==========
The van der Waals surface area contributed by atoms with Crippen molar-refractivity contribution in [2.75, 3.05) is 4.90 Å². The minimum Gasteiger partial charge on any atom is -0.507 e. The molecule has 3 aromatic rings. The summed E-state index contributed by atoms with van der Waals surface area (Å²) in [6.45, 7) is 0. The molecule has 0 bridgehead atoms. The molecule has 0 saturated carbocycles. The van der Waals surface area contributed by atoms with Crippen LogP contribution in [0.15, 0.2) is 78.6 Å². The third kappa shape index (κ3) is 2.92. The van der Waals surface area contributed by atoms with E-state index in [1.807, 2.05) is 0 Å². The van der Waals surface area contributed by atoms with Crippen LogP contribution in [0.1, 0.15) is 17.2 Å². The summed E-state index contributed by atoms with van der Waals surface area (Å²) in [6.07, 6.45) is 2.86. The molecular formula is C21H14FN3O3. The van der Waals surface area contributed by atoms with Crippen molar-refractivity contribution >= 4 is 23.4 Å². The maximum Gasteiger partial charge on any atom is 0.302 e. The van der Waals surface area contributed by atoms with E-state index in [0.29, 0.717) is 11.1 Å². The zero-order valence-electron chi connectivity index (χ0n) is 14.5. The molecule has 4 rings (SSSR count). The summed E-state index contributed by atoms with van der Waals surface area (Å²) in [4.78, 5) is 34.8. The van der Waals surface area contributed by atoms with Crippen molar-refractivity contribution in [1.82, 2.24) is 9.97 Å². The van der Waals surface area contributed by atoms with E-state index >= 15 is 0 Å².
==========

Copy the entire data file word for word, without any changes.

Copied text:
The van der Waals surface area contributed by atoms with Crippen molar-refractivity contribution in [2.75, 3.05) is 4.90 Å². The minimum Gasteiger partial charge on any atom is -0.507 e. The molecule has 3 aromatic rings. The summed E-state index contributed by atoms with van der Waals surface area (Å²) in [6.45, 7) is 0. The molecule has 0 bridgehead atoms. The molecule has 0 saturated carbocycles. The van der Waals surface area contributed by atoms with Crippen LogP contribution in [0.15, 0.2) is 78.6 Å². The third kappa shape index (κ3) is 2.92. The van der Waals surface area contributed by atoms with E-state index in [1.807, 2.05) is 0 Å². The van der Waals surface area contributed by atoms with Crippen LogP contribution in [0.1, 0.15) is 17.2 Å². The summed E-state index contributed by atoms with van der Waals surface area (Å²) in [6.07, 6.45) is 2.86. The molecular formula is C21H14FN3O3. The van der Waals surface area contributed by atoms with Crippen molar-refractivity contribution >= 4 is 23.4 Å². The maximum Gasteiger partial charge on any atom is 0.302 e. The van der Waals surface area contributed by atoms with E-state index in [0.29, 0.717) is 11.1 Å². The zero-order valence-electron chi connectivity index (χ0n) is 14.5. The molecule has 4 rings (SSSR count). The summed E-state index contributed by atoms with van der Waals surface area (Å²) in [4.78, 5) is 34.8. The van der Waals surface area contributed by atoms with Crippen molar-refractivity contribution in [1.82, 2.24) is 9.97 Å². The van der Waals surface area contributed by atoms with E-state index >= 15 is 0 Å².